Page updated 5th December 2016
This is one of the oldest churches in Exeter and was consecrated by Bishop Leofric on 6th July 1065. As Bishop Leofric came from Burgundy, the church was dedicated to St Martin of Tours, the patron saint of beggars. Some original Anglo-Saxon stonework in the walls remains from this period including the use of Beer stone. The church is on a cramped and skewed site, forcing the nave and chancel onto different axis.
Most of the church was refurbished between 1420 and 1455, including the west window which was presented by Bishop Lacy, while the furnishing dates from the 17th and 18th-centuries. The roughcast tower is built of red Heavitree sandstone. The roof is a typical Devon style 'wagon' roof, although the mullions are made of wood, rather than stone. The porch was added in the 19th century.
Inside, the altar table, altar rails and communion wall seats are Jacobean in period. The font was made in two halves, the upper marble section of a later date than the lower part. The church has several interesting memorials, including one to the Hooper family, and the window on the south side has the coat of arms of the Kingdon family, probably donated by 'Iron' Sam Kingdon. The coat of arms of Charles I can be found on the south wall, probably after it was hidden in the tower after the Civil War.
The text of the Creed, Lord's Prayer, and Ten Commandments, are on panels behind the altar, but were painted over at some point–they are now uncovered. Unusually, the altar is surrounded on three sides by a rail, a practice adopted in the 16th Century, after rood screens were removed during the Reformation, rather than the later, more common practice of a rail crossing in front of the altar.
There is a 17th Century gallery at the west end, under the window. The window was in the 1970s, in a poor state of repair, and was recommended that it be replaced, but after consideration, it was preserved and 75% of the original remains. The gallery has five panels, the first and last being painted with trumpeting angels. The remaining have the arms of the See of Exeter impaling "argent a chevron sable,'' the arms of Bishop Trelawney (1689-1707) and then the royal arms, and the arms oof the city of Exeter.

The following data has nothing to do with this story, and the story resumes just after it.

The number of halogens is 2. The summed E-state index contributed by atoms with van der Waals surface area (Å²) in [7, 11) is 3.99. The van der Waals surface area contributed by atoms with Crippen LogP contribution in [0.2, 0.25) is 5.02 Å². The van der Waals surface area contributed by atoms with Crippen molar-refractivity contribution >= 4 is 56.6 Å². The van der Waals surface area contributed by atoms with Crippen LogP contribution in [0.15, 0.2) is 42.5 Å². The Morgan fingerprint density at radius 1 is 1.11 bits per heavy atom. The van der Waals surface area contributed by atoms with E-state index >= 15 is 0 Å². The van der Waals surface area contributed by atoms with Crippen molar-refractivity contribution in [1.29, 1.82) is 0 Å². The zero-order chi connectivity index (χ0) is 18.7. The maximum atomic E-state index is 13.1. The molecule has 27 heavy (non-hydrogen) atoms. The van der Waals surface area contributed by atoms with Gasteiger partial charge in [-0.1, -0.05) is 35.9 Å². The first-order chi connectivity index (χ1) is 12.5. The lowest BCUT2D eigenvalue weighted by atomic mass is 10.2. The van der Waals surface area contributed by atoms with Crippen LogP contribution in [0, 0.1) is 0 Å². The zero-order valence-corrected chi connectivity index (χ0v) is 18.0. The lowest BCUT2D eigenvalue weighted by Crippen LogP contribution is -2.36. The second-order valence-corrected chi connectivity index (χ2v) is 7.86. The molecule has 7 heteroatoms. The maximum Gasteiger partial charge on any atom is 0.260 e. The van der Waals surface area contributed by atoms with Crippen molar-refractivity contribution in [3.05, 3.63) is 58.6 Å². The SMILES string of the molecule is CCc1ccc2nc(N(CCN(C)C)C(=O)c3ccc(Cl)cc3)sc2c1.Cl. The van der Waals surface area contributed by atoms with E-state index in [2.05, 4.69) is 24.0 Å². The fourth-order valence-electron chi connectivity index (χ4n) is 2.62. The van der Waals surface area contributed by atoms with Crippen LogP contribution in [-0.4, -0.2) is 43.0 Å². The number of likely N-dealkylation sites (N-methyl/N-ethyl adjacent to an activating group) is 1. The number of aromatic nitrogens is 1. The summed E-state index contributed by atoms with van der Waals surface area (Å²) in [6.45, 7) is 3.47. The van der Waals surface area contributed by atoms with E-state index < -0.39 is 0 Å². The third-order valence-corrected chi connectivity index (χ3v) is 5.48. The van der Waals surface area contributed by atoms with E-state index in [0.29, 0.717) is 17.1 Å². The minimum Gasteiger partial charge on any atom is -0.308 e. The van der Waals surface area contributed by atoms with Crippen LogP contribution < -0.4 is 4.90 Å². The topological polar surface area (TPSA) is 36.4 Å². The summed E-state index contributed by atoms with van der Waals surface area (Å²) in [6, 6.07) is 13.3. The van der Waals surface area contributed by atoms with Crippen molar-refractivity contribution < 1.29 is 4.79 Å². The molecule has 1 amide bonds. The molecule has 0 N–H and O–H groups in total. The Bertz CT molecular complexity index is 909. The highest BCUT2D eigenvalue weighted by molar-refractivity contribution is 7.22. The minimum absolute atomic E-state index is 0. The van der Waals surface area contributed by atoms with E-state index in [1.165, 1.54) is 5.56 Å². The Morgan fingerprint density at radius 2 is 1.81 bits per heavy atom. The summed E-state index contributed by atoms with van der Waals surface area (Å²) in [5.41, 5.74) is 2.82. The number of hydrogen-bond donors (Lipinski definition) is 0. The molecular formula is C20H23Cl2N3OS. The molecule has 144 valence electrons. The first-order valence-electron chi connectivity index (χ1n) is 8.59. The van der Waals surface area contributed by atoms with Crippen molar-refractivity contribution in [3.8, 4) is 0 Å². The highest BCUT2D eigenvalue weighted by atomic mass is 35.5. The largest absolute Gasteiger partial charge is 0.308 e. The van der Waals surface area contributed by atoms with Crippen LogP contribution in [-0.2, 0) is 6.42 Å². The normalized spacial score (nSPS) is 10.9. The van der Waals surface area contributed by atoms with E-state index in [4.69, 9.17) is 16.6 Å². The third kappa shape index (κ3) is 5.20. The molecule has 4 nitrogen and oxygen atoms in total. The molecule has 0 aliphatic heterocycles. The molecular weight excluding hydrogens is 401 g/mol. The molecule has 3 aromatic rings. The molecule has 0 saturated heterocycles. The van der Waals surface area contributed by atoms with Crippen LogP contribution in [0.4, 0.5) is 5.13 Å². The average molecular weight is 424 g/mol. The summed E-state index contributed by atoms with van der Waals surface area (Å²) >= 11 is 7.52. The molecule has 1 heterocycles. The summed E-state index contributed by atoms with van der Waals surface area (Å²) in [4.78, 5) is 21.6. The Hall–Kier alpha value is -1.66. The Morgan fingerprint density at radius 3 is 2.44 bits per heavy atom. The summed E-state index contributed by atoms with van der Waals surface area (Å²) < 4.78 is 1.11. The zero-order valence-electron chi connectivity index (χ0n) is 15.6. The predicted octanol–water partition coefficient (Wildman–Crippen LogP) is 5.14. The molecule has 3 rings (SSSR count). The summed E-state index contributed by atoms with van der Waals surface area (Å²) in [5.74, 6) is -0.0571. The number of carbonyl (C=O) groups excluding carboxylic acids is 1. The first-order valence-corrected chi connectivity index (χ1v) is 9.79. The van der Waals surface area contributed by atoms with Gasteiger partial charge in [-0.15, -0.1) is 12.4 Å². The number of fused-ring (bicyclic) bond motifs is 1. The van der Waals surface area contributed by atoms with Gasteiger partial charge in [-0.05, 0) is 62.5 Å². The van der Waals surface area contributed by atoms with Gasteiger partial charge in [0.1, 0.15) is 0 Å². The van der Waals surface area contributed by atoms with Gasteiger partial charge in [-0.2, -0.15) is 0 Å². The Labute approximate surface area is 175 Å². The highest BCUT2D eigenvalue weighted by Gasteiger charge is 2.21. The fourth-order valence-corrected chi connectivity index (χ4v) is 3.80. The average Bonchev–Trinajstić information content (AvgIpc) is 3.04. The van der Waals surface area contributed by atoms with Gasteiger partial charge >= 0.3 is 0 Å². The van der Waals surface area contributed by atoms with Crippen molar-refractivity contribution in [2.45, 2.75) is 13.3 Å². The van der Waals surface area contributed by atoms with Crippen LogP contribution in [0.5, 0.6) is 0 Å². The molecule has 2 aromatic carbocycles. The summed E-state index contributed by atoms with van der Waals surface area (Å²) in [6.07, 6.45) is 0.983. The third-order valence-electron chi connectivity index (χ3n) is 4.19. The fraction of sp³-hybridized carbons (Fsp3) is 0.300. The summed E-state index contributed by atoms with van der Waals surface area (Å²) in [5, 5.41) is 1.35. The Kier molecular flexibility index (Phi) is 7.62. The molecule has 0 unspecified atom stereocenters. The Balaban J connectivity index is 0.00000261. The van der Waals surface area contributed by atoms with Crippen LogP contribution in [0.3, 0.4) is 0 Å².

The single bell weighs about 11 cwt (550 kilos) and was cast in 1675 by Thomas Pennington III from Exeter. Cast on it are the names of Nicholas Tripe, John Mason, John Brewer, Wardens, and two satirical medals with heads of a king and a pope, a bishop and a cardinal.
The defunct parish of St Martins stretched from Broadgate to St Martins Lane and the High Street to Cathedral Yard and covered only 1.75 acres (0.7 hectares), in a self contained 'island'. In 1821 there were 329 residents in 62 houses, and dropped to 207 in 1867–now there are no residents as all the houses are shops and offices. In 1886 there was a plan to amalgamate St Stephens and St Martins. At the same time, a scheme was proposed by a member of the Streets Committee, to extend Queen Street across the High Street by widening Martins Lane, cutting across Catherine Street and demolishing the Swan Inn and the houses that were on the site of the present Oddfellow's Hall, pushing past the rear of St Martins Church, through the gardens at the rear of the houses lining Cathedral Close, down as far as Southernhay. Suffice to say, it was not supported; it seems City Councillors have always been megalomaniacs.
The fire in October 2016 that destroyed the Royal Clarence Hotel threatened to spread to the High Street, to the rear of the hotel, The Ship inn and Gemstar in Martin's Lane and St Martin's Church. The heat from the fire was intense, and the fire service covered the old church with foam to protect it. Despite the loss of the hotel, and the work to clear it and rebuild, St Martin's Church is still a quiet, tranquil island in this corner of Cathedral Close.
The registers date from–baptisms, 1784; marriages, 1754; burials, 1783.
Source: Plan and notes of Maurice Swansborough. Some Old Devon Churches by John Stabb, 1908-1916
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